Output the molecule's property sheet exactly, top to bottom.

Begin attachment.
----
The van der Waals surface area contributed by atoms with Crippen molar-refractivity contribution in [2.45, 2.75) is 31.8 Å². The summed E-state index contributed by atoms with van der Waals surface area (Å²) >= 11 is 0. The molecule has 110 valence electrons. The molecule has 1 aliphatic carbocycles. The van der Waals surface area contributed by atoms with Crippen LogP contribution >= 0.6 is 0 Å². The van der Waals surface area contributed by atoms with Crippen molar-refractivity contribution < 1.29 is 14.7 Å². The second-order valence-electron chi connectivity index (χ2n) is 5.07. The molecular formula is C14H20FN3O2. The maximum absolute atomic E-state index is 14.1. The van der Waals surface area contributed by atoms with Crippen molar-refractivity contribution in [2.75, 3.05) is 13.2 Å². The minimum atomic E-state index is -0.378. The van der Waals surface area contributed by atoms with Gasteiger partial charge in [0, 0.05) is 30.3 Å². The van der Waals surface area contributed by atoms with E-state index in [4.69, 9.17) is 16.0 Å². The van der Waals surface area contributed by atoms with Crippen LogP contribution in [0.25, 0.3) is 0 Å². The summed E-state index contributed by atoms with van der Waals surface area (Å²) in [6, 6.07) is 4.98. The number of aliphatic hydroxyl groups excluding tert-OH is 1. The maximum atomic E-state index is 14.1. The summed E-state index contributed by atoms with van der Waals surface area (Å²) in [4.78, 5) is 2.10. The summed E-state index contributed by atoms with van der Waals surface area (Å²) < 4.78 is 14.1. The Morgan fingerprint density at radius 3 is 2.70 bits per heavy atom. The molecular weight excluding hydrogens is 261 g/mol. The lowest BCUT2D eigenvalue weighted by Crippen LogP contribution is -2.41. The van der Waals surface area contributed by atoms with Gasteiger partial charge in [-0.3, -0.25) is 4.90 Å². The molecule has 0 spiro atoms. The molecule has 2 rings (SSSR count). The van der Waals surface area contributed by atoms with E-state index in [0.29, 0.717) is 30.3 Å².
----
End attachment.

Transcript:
The van der Waals surface area contributed by atoms with Crippen molar-refractivity contribution in [2.45, 2.75) is 31.8 Å². The summed E-state index contributed by atoms with van der Waals surface area (Å²) >= 11 is 0. The molecule has 110 valence electrons. The molecule has 1 aliphatic carbocycles. The van der Waals surface area contributed by atoms with Crippen LogP contribution >= 0.6 is 0 Å². The van der Waals surface area contributed by atoms with Crippen molar-refractivity contribution < 1.29 is 14.7 Å². The second-order valence-electron chi connectivity index (χ2n) is 5.07. The molecular formula is C14H20FN3O2. The maximum absolute atomic E-state index is 14.1. The van der Waals surface area contributed by atoms with Crippen molar-refractivity contribution in [2.75, 3.05) is 13.2 Å². The minimum atomic E-state index is -0.378. The van der Waals surface area contributed by atoms with Gasteiger partial charge in [0, 0.05) is 30.3 Å². The van der Waals surface area contributed by atoms with E-state index in [4.69, 9.17) is 16.0 Å². The van der Waals surface area contributed by atoms with Crippen LogP contribution in [0.25, 0.3) is 0 Å². The summed E-state index contributed by atoms with van der Waals surface area (Å²) in [6, 6.07) is 4.98. The number of aliphatic hydroxyl groups excluding tert-OH is 1. The maximum atomic E-state index is 14.1. The summed E-state index contributed by atoms with van der Waals surface area (Å²) in [4.78, 5) is 2.10. The summed E-state index contributed by atoms with van der Waals surface area (Å²) < 4.78 is 14.1. The Morgan fingerprint density at radius 3 is 2.70 bits per heavy atom. The molecular weight excluding hydrogens is 261 g/mol. The lowest BCUT2D eigenvalue weighted by Crippen LogP contribution is -2.41. The van der Waals surface area contributed by atoms with Gasteiger partial charge in [-0.3, -0.25) is 4.90 Å². The molecule has 0 spiro atoms. The molecule has 2 rings (SSSR count). The van der Waals surface area contributed by atoms with E-state index in [0.29, 0.717) is 30.3 Å².